After writing my previous blog I set off for Lake Burbury. It was useless. The tea coloured water was extremely low and the total lack of weed beds or features made it very difficult to read. After a few hours fishing I left the lake and spent the next few days touring the Northwest of Tasmania. It’s a stunning place with the hilliest and windiest roads I have driven. This was not easy in Sean’s car. It was as if one wheel did the steering and dragged the other one around the bends!! Might have been something to do with the cv joint. It was ticking away in a sort of rhythmical beat the whole time but it could only be heard on tar seal. Granville Harbour and Strahan were the highlights.
Meeting people is a common by-catch of fly fishing. I met a fella called Ras on the side of the Great Lake a while back. We got talking and he invited me to join him and his friends on a 4 day mission into the Tazzy backcountry to an area I had not yet been to. Naturally I accepted.
After a 4 hour hike we made camp for 4 days. The fish were small and difficult but we all had a few each day. After the first full day fishing the plan was to have fish for dinner but everyone put their fish back in the hope of catching a better one. Ras had a never fail plan though. After dinner he went ball deep in the lake and got one on a spinner. We ate it raw with soy and wasabi.
On day 2 and 3 we covered shitloads of miles over difficult terrain, we explored looking for good water but we didn’t find it. The place is spectacular, truly wild and unspoiled, so much so that the frustration of not catching didn’t bother me as much as it usually would. However catching fish is the reason I’m here so after a fishless day I went out for a night fish and had some good action on lumo flies.
After a day on the lake in this wilderness it’s always a pleasure to get back to camp and chat with the rest of group to see how everyone got on. Wine, sambuca, whiskey, or whatever else people bring in all add to the craic and bring out all sorts of stories. It’s a shame there’s such a strict fire ban out here because camping is not camping without a fire. Once Paul, Hair and I turned on the red light function on our headlamps and put them under some small sticks to give the illusion of fire. It worked. Better than nothing anyway.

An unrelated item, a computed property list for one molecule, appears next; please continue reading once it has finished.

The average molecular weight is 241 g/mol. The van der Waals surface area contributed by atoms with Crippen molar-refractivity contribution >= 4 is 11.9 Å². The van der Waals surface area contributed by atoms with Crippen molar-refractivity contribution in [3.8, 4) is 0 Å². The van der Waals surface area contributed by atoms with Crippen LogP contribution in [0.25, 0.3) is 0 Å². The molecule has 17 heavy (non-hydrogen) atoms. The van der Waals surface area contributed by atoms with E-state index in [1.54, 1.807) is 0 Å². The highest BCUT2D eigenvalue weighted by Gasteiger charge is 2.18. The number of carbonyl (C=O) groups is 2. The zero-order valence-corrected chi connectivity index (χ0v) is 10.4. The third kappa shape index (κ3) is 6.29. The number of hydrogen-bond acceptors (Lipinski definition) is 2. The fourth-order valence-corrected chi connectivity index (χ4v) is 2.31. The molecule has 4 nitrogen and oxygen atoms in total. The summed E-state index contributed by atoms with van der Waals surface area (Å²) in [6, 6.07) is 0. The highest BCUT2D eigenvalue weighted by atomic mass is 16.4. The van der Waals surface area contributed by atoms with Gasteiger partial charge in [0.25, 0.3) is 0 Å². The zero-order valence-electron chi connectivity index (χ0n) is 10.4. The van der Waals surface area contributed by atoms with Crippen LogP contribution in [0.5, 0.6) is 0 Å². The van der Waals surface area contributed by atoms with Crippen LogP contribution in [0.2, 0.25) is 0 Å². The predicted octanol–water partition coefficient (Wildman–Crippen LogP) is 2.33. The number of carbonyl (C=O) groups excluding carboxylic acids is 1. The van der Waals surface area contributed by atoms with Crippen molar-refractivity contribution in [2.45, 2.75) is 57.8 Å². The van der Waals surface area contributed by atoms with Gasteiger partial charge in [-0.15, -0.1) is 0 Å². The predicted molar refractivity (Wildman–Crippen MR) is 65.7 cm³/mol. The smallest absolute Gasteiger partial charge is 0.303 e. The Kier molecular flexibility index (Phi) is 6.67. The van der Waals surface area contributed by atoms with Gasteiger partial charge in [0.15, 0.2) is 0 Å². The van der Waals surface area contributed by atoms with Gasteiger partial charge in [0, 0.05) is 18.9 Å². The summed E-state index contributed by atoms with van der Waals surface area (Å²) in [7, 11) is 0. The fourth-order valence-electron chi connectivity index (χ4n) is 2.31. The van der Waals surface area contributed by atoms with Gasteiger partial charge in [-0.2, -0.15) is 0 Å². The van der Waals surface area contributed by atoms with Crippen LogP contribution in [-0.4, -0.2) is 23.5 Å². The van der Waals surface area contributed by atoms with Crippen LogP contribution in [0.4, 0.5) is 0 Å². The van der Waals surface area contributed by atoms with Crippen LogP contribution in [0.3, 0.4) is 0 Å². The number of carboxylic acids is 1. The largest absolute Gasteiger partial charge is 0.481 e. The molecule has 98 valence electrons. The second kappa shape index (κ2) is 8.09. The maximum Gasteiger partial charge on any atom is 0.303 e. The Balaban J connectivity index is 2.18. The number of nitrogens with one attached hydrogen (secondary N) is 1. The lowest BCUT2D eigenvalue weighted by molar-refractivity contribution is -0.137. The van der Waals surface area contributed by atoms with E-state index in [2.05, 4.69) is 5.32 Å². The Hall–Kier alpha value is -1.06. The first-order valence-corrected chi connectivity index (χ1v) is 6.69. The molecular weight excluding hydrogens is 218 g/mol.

On the last day Ras and I teamed up and fished a number of lakes over the 5 hour walk back to the truck. Fishing with a pack on is tough going and generally I do what I can to avoid it. Sometimes you have to and in this instance it was worth it. I spotted a brown cruising slowly near the surface on what was the most beautiful lake I had seen in my few days in the bush. I threw off my pack as the sun went behind a cloud and lost sight of the fish. He rose but I couldn’t see him. I put my dry to the left of the boil and within a few seconds the 3lber sipped it down. I had another chance a little later in a shallow sandy bay but in my haste my pack got stuck on my fly vest. I was about 5 seconds too late getting into position and lost visual. I didn’t make a blind cast in case I’d spook the fish. There was always a chance he could reappear. He didn’t.
To Ras the doctor, Mike the farmer, Hugh the artist, Pete the… sorry Pete I cant remember! and Simon the maths teacher. It was a pleasure to get to know you all. And hi to the 2 Donegal men we met on the way in, It was great to meet people who actually read this!
Since the backcountry mission I’ve had a few days on the water and the fishing seems to be improving. Today Hair and I had 11 on one of the 19 Lagoons. Yesterday Paul, a copper from Geelong and myself had 7 on the Great Lake fishing blind with dries. Paul was part of a gang of anglers from Victoria staying across the road from me. Rob and Tommy cleaned up on the lake with 20 or so fish. Glenn and Stu also did well. I had dinner with all these lads on their last night and I was well buckled by the end of it. Thanks fella’s! See you all next year…